While many governments and legacy financial institutions have generally been reluctant to embrace blockchain and cryptocurrencies in general, there have been a lot of innovation going on in this space.
Nigeria is particularly a special country when it comes to technological innovation, she often lags behind most countries.
We already have an idea of how blockchain can revolutionise finance & investing, we’ll explore some of the other sectors that can be disrupted by this innovative technology.
While the issues with healthcare in Nigeria has been extensively reported, a low hanging fruit that could be solved by blockchain is the access to medical records. Think of how many times you’ve had to go to a new hospital and gotten a wrong diagnosis, because the hospital wouldn’t do all the necessary tests, or have access to your medical records. It is a very well known fact that access to medical records helps with diagnosis. While electronic medical records could be kept, some patients have an issue with confidentiality. This can be solved with a private blockchain that allows all doctors and healthcare providers to access your health records securely and easily. Additionally, your health information could be accessed immediately, at any time, potentially offering doctors lifesaving information in an emergency.
One of the major issues that plague the real estate industry in Nigeria is the “Omo onile” problem.
The current process of obtaining land titles is full of so many bottlenecks and even after paying through your nose and spending all the time, you could still end up being duped, or harassed by the family of the former landowner, or just anybody who decides to take interest in it. All of these could probably be solved by blockchain. As with BVN, making it mandatory for all real estate in the country to be registered on a blockchain maintained by the government, would ensure that the transfer of ownership is seamless and secure. This would reduce land disputes, excessive costs of registrations and the time taken for the process. If done properly, we would have a case where a Nigerian in diaspora would be able to buy a piece of land without having to be physically present, or through a relative or friend.
It’s election season again in Nigeria and many are plagued with the same question. “Do our votes really count?”. There are hardly any elections held in Nigeria without dispute of the results, as the general public (including the contestants) don’t trust our electoral system.
I dare say that blockchain could enhance this process and increase reliability and security. Using blockchain technology, voting processes can improve everything from registration to vote counting. Best of all, the fact that blockchain’s distributed ledgers are publicly accessible and immutable means that it would increase transparency in the process.
The issue of corruption in the award and execution of public contracts is a well-known issue in Nigeria. States like Lagos are known to notoriously have a very opaque contracting process. This can be disrupted using blockchain technology. From the bidding stage, smarts contracts can be developed to qualify some of the applicants at an early stage, other stages of the process to the award of the contract, the financials behind it and all the procurements that will occur during the contract can be recorded with proof on the blockchain. This will make the process transparent and trusted. With the use of blockchain, we can expect a more speedy and cheaper implementation with public contracts.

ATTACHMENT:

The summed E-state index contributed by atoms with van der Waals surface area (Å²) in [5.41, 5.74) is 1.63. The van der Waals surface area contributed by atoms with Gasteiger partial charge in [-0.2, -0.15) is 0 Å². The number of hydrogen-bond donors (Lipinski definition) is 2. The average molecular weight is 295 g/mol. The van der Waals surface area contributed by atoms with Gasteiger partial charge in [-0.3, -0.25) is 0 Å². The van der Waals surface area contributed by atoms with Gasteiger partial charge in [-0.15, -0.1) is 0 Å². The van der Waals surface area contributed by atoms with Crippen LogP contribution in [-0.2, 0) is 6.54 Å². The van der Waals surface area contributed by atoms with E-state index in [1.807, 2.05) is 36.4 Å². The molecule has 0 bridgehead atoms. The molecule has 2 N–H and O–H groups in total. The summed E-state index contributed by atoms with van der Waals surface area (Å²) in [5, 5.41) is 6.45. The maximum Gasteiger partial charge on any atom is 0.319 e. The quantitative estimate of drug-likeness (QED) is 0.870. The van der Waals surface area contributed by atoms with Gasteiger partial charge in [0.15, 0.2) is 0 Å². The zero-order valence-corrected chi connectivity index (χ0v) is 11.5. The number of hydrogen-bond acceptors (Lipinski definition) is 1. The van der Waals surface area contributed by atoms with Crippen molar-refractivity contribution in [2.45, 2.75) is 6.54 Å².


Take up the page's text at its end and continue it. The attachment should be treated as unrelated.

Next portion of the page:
One of the several reasons Nigerians don’t trust insurance is the difficulty of making claims. Insurance companies in Nigeria always seem like they have no intention to pay on claims made. Blockchain can also make this process easy. The first use case is Agro-insurance. Where the rainfall data, sunshine data and other conditions that are being universally recorded exists. A farmer can insure his yield against drought, such that a smart contract can preset the amount of rainfall that would be termed as good, if less, pay the farmer seamlessly.
Another use case is travel insurance. All international flights (Departure & arrival times) are recorded in real time. Where a passenger insures against lateness, once the smart contract detects lateness past the latest time, as per the insurance, the smart contract can instantly pay you without having to make a claim.
With the advent of IoT and Blockchain, we might soon be able to use smart contracts for Auto-Insurance.
This is another area in Nigeria that needs the intervention of blockchain. There are several reported cases of people with different dates of birth and names on different identity documents. It is also very difficult for people to get existing government identities. The advent of BVN (Bank Verification Number) has helped in some way, however, some gaps still remain as BVN as yet to take its place as the central source of truth for all identity management.
An identity management can be built on blockchain, such that every new infant can be registered from birth, with a record being stored, all subsequent information such as picture updates, biometric data or name change in the future can be further updated on the profile of that person. This can replace the existing systems, such that opening of bank accounts, registration for international passports, even voter registration and every other thing that requires identity could be done on the blockchain.
There are countless other sectors that could benefit from blockchain integration. What opportunity do you see for blockchain to disrupt and improve your industry?
This article is in partnership with Quidax. Quidax is a European based digital assets exchange with a focus on Africa. We provide a seamless platform for users to send, receive, buy and sell cryptocurrencies using their local currencies.